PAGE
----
13 November 2006

Pilot Shot Down Over Laos 35 Years Ago to be Buried at Arlington Today

Air Force 1st Lt. James "Larry" Hull - AP Photo

1st LT. James Larry Hull, recipient of the Silver Star, two Distinguished Flying Crosses, Purple Heart, and nine Air Medals, will be buried with full military honors at Arlington National Cemetery today, November 13, 2006. He was shot down over Laos in 1971 and his remains were recovered in May of this year after years of negotiations with the Laotian government.

Pilot shot down over Laos to be buried:
[Hull's wife] knew her husband was flying over the Ho Chi Minh Trail and that the flights involved reconnaissance. What she didn't know was that he'd volunteered for the highly classified "Prairie Fire" unit, where he commanded the planes and helicopters that dropped Special Forces teams behind enemy lines and pulled fighters from the jungle to safety.

Unlike some other reconnaissance flights that typically flew no lower than 1,500 feet, these pilots flew as low as 50 feet, sometimes so low that tree limbs scraped the bellies of their planes.

"We had to find these guys in the jungle and we had to get right at the tree tops," said Tom Yarborough, a retired Air Force colonel who trained Hull and flew with him until the day he died.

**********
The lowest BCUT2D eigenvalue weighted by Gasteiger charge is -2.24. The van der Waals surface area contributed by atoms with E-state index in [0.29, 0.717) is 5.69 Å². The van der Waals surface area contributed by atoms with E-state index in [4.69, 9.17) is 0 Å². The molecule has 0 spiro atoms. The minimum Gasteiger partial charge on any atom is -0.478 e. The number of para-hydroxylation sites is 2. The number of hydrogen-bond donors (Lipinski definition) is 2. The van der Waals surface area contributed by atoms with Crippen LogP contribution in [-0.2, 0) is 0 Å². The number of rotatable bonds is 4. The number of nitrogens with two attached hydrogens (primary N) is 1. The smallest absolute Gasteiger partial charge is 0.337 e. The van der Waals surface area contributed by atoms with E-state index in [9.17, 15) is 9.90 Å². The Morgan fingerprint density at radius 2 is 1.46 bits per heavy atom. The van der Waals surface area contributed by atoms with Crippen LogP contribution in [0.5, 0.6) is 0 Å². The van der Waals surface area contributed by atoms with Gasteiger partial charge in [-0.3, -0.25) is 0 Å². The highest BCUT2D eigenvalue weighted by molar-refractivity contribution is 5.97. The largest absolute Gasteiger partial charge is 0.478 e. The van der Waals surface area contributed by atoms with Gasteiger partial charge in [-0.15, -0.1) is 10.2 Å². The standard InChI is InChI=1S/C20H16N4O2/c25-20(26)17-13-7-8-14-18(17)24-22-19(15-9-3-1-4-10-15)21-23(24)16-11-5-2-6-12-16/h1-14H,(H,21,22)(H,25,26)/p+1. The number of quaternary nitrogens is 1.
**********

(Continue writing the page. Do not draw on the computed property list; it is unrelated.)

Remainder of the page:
On Feb. 19, 1971, Hull's unit was searching for the crew of an American helicopter that had been shot down. Yarborough had been flying above the soldiers who were on the ground fighting their way toward the wreckage, and in the afternoon it was Hull's turn.

"There was a heavy machine gun up on the slope; it had fired a couple of times," said Yarborough, who now works in Arlington, Va. "I told Larry about that gun, said, 'He's up there and he's firing.' That was the gun that shot him down."

The 25-year-old pilot died instantly, his body trapped behind the engine of his plane. A sergeant with him also died.

When a recovery team arrived at the scene, they were able to pull the body of the other man from the wreckage, Yarborough recalled. But with the enemy closing in and Hull's body pinned inside the cockpit, there was only time to grab one of Hull's dog tags and leave.

Flying over the site a few days later, Yarborough spotted enemy soldiers at the crash site. He could only imagine they were taking his friend's belongings.

Angered, he led another attempt to recover Hull's body. But when he shot a smoke rocket to mark the site for other members of the team, he accidentally struck the plane. It burst into flames.

With that, Yarborough had to do something unthinkable — leave his comrade's body behind.

1st Lt. James "Larry" Hull information and tribute site.
COMING HOME, Reflections by Retired Colonel Tom Yarborough

"You should have seen the sky today," Larry would exult whenever he went flying, training for his wings. "You should have seen the sky."

Welcome home, 1st Lt. Larry Hull.

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